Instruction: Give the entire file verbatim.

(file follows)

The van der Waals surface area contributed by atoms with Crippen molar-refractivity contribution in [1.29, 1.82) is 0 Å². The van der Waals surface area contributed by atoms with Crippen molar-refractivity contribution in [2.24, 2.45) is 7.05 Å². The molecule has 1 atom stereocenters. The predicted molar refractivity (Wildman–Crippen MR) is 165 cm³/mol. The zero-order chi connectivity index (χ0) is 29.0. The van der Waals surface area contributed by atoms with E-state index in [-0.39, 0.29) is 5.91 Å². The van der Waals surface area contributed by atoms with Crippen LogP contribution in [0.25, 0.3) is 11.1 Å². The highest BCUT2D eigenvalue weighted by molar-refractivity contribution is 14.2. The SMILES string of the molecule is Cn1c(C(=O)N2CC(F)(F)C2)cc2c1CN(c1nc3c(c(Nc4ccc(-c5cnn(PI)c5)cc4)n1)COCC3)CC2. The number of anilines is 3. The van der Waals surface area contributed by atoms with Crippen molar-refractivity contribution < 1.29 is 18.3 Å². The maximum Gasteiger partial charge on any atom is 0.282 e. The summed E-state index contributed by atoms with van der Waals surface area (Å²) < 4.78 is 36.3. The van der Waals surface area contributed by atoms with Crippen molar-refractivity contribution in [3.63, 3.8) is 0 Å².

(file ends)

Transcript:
The van der Waals surface area contributed by atoms with Crippen molar-refractivity contribution in [1.29, 1.82) is 0 Å². The van der Waals surface area contributed by atoms with Crippen molar-refractivity contribution in [2.24, 2.45) is 7.05 Å². The molecule has 1 atom stereocenters. The predicted molar refractivity (Wildman–Crippen MR) is 165 cm³/mol. The zero-order chi connectivity index (χ0) is 29.0. The van der Waals surface area contributed by atoms with E-state index in [-0.39, 0.29) is 5.91 Å². The van der Waals surface area contributed by atoms with Crippen LogP contribution in [0.25, 0.3) is 11.1 Å². The highest BCUT2D eigenvalue weighted by molar-refractivity contribution is 14.2. The SMILES string of the molecule is Cn1c(C(=O)N2CC(F)(F)C2)cc2c1CN(c1nc3c(c(Nc4ccc(-c5cnn(PI)c5)cc4)n1)COCC3)CC2. The number of anilines is 3. The van der Waals surface area contributed by atoms with Crippen molar-refractivity contribution < 1.29 is 18.3 Å². The maximum Gasteiger partial charge on any atom is 0.282 e. The summed E-state index contributed by atoms with van der Waals surface area (Å²) < 4.78 is 36.3. The van der Waals surface area contributed by atoms with Crippen molar-refractivity contribution in [3.63, 3.8) is 0 Å².